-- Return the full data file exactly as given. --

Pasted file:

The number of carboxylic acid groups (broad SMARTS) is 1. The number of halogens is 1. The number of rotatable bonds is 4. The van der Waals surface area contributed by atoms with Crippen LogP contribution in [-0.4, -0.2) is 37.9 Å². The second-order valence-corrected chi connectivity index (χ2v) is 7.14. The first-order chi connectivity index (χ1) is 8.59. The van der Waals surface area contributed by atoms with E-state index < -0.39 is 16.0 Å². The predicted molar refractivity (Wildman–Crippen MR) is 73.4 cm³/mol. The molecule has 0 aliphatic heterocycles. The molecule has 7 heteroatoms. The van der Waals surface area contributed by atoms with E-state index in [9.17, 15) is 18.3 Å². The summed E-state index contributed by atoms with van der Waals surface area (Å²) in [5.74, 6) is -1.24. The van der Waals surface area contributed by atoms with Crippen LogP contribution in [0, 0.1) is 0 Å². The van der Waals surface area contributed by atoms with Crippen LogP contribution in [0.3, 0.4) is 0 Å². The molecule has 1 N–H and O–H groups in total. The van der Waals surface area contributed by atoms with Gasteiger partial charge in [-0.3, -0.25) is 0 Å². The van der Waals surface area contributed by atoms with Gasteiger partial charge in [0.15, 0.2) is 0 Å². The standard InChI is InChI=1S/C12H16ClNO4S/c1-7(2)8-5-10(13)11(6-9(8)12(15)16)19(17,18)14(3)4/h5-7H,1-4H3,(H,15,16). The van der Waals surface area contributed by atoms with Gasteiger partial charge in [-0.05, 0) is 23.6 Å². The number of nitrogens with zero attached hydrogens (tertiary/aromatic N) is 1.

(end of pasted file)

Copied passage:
The number of carboxylic acid groups (broad SMARTS) is 1. The number of halogens is 1. The number of rotatable bonds is 4. The van der Waals surface area contributed by atoms with Crippen LogP contribution in [-0.4, -0.2) is 37.9 Å². The second-order valence-corrected chi connectivity index (χ2v) is 7.14. The first-order chi connectivity index (χ1) is 8.59. The van der Waals surface area contributed by atoms with E-state index < -0.39 is 16.0 Å². The predicted molar refractivity (Wildman–Crippen MR) is 73.4 cm³/mol. The molecule has 0 aliphatic heterocycles. The molecule has 7 heteroatoms. The van der Waals surface area contributed by atoms with E-state index in [9.17, 15) is 18.3 Å². The summed E-state index contributed by atoms with van der Waals surface area (Å²) in [5.74, 6) is -1.24. The van der Waals surface area contributed by atoms with Crippen LogP contribution in [0, 0.1) is 0 Å². The van der Waals surface area contributed by atoms with Crippen LogP contribution in [0.3, 0.4) is 0 Å². The molecule has 1 N–H and O–H groups in total. The van der Waals surface area contributed by atoms with Gasteiger partial charge in [-0.3, -0.25) is 0 Å². The van der Waals surface area contributed by atoms with Gasteiger partial charge in [0.15, 0.2) is 0 Å². The standard InChI is InChI=1S/C12H16ClNO4S/c1-7(2)8-5-10(13)11(6-9(8)12(15)16)19(17,18)14(3)4/h5-7H,1-4H3,(H,15,16). The van der Waals surface area contributed by atoms with Gasteiger partial charge in [-0.05, 0) is 23.6 Å². The number of nitrogens with zero attached hydrogens (tertiary/aromatic N) is 1.